Despite growing evidence that major banks face possible defaults by borrowing countries, and an absolute certainty that there will be significant "rescheduling" of payments that will reduce profitability, bank stocks are soaring, running well ahead of other booming Wall Street values.
The mounting exposure of commercial banks in the Third World and in Eastern Europe is demonstrated by the fact that nine major U.S. money center banks have outstanding loans just to Mexico and Brazil that more than equal their total equity, or capital.
According to a compilation prepared for The Washington Post by the Institute for International Economics of Washington, D.C., the nine banks have loaned Mexico $11.6 billion and Brazil $10.6 billion. That total of $22.2 billion exceeds their combined capital, amounting to $21.07 billion.
The nine banks, in no particular order of exposure, are Bank of America, Chase Manhattan, Citicorp, Manufacturers Hanover Trust, Bankers Trust, Chemical, First Chicago, Continental Illinois, and Morgan Guaranty.
If their equity were to be defined more broadly as capital plus subordinated debentures plus reserves against losses, the total comes to about $26 billion. In that case, the nine banks' loans to Mexico and Brazil come to 85.1 percent of equity. And the total exposure of the nine banks in the Third World and Eastern Europe comes to 240.1 percent of broadly defined capital [see chart].
Bank specialist George Salem of Bache & Co., ticking off spectacular increases in individual bank stock prices since they hit a low on Aug. 12, said: "The market is taking a lot on faith, when you consider the synchronized stagnation in the world's economy. We've gone from the deepest gloom of the post-war period to the most euphoric."
For example, Citicorp stock has jumped from 22 1/2 on August 12 to 38 1/2 on Friday, a gain of 71 percent; Chase Manhattan, from 32 to 54 1/2, a gain of 70 percent; Morgan Guaranty, from 48 3/4 to 68 1/2, a gain of 41 percent; and Manufacturers Hanover, from 27 1/8 to 39 3/4, a gain of 47 percent.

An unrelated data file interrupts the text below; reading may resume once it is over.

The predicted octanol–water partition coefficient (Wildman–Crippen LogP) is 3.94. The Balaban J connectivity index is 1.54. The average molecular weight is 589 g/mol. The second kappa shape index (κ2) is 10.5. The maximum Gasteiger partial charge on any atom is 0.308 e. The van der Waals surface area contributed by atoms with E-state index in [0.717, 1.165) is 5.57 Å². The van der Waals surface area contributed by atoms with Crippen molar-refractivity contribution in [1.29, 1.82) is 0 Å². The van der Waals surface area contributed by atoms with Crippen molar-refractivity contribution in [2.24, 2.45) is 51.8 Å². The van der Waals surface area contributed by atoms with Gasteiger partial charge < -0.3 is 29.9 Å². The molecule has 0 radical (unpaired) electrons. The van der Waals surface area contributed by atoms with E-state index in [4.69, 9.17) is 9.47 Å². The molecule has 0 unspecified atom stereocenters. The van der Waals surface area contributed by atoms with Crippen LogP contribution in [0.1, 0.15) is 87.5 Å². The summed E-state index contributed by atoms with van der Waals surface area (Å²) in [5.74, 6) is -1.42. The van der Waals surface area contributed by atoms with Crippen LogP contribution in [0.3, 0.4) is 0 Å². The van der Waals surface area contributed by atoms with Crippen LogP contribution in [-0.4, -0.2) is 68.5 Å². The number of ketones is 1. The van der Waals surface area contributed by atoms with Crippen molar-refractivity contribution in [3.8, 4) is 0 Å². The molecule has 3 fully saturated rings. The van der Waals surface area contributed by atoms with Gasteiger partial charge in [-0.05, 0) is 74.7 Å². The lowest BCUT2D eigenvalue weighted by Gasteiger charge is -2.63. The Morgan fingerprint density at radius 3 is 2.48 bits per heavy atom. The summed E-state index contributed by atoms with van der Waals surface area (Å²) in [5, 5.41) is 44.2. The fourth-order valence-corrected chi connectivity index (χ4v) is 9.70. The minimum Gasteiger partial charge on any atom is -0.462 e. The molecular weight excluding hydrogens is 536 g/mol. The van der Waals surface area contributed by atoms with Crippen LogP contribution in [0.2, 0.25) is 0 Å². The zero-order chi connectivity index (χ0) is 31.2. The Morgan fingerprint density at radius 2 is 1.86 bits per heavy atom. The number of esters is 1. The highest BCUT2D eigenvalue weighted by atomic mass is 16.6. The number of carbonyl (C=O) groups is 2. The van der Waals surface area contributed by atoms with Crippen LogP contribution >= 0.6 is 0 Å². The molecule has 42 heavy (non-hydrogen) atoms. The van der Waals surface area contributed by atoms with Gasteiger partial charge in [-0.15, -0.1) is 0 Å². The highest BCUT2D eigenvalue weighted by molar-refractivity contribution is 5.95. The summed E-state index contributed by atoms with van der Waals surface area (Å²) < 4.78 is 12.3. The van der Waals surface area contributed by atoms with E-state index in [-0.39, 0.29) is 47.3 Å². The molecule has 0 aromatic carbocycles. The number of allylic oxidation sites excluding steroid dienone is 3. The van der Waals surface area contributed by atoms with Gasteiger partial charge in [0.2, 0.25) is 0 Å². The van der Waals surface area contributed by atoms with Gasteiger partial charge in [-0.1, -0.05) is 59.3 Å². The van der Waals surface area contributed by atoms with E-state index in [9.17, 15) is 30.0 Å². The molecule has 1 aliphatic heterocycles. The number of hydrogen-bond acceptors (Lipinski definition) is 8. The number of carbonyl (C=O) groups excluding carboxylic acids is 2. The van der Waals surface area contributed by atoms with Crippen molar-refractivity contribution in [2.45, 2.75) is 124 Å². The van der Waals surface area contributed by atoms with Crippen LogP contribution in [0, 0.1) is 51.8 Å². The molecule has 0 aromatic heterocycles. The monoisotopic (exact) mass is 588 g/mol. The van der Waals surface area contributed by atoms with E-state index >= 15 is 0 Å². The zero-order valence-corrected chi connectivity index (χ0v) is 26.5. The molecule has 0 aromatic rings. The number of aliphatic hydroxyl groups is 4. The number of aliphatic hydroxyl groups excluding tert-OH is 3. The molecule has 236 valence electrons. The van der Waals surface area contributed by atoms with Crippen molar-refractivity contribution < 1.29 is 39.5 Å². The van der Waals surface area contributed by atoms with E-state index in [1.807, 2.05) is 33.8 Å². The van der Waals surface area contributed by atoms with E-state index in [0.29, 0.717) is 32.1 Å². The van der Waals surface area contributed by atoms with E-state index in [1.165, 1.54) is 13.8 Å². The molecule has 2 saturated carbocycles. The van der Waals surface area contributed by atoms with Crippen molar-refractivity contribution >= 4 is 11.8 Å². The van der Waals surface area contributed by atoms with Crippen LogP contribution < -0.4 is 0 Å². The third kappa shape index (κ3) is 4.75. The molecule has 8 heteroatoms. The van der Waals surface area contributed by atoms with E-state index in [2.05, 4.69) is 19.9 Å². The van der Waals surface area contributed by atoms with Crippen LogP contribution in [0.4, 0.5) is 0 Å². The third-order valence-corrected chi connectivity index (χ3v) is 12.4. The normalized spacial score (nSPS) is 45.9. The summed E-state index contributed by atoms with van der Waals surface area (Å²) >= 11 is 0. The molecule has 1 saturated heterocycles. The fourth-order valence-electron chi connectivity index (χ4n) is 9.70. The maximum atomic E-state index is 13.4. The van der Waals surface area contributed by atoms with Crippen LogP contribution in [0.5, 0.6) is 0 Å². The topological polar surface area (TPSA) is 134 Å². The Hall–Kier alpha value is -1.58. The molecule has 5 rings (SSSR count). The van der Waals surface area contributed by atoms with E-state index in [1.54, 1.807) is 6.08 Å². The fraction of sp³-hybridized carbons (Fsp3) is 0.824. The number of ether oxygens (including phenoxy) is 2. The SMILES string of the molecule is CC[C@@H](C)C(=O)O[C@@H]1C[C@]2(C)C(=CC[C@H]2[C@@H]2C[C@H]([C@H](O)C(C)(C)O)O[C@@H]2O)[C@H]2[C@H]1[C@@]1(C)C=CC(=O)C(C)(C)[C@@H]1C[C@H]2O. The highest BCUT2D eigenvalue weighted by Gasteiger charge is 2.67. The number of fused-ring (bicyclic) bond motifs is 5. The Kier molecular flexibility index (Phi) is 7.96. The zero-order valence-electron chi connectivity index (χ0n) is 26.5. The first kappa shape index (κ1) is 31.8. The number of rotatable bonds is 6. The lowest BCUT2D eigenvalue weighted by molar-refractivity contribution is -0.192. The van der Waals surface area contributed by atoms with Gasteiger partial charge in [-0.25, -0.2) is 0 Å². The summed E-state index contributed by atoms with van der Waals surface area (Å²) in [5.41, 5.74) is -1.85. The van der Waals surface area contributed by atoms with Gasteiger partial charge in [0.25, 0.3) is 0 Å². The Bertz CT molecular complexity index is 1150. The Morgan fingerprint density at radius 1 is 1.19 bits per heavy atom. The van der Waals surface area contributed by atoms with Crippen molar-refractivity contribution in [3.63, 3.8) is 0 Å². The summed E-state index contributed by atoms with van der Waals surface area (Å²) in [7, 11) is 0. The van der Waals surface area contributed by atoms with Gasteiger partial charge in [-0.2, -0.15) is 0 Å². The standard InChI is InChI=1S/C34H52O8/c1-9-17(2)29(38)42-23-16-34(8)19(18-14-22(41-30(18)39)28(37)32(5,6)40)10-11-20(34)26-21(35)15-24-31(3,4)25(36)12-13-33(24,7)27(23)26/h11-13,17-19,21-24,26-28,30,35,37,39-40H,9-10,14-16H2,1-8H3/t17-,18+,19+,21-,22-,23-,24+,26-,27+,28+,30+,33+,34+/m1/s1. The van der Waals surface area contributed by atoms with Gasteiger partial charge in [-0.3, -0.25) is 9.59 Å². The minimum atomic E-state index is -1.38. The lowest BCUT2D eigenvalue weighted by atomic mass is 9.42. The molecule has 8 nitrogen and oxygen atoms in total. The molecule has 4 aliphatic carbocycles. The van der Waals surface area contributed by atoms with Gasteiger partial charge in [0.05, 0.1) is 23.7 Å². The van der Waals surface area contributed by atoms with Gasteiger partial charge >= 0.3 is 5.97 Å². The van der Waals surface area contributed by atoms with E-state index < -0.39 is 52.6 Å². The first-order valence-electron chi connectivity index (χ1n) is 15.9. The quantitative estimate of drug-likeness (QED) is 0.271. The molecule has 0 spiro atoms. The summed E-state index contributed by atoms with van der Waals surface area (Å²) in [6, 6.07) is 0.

Euphoria on Wall Street hasn't convinced many others that the crisis has been somehow mitigated. Sen. Henry M. Jackson (D-Wash.), for example, calls on the United States and the other major powers to take concerted action to restore confidence in "the creditworthiness of banks."
From the standpoint of the developing countries, World Bank economist Chandra S. Hardy argues that unless the problem is seen and attacked as a global one, and not as "a quick fix" for Mexico and Poland, there will be massive defaults on that part of the debt due in the next three years -- $300 billion.
This past summer's Mexican crisis (debt: $80 billion), coming on top of the Falkland Islands war (Argentine debt: $37 billion) and a quasi-default in Poland (hard currency debt: $23 billion) sent a 1930s-like chill through world financial markets.
Total Third World external debt is estimated at more than $600 billion -- of which 60 percent is owed to banks. Latin America alone, with economic growth slipping, accounts for about $250 billion of that. Manufacturing company bankruptcies and bank/S&L troubles in the United States and Europe don't add to public confidence in the financial structure.
IMF Managing Director Jacques de Larosiere, in the midst of tense negotiations for an emergency loan of close to $5 billion to Mexico, has warned that the developing countries are caught in the cross-currents of rising debt service payments, low commodity prices, and slack demand for their exports. Banks will have to avoid a counter-productive pullout, while the poor countries will have to undergo still more belt-tightening, he says.
From the standpoint of the overall financial system, Salomon Bros. expert Henry Kaufman warns that because much of the commercial bank lending in the past decade has bought inflation rather than real economic growth, "none of us in finance should look with any confidence at the massive debt rescheduling facing us today." As it stands, according to Hardy, 90 cents out of every dollar being borrowed is going to service old debt.
The interest payments due from Mexico and Brazil this year to the nine banks in the economics institute study amount to $3.66 billion. Since total profits at these same banks last year were only $2.76 billion, it is clear that if any significant postponement of interest payments is required to tide those countries over, the bottom line for those banks would look pretty grim -- regardless of what Wall Street is saying at the moment.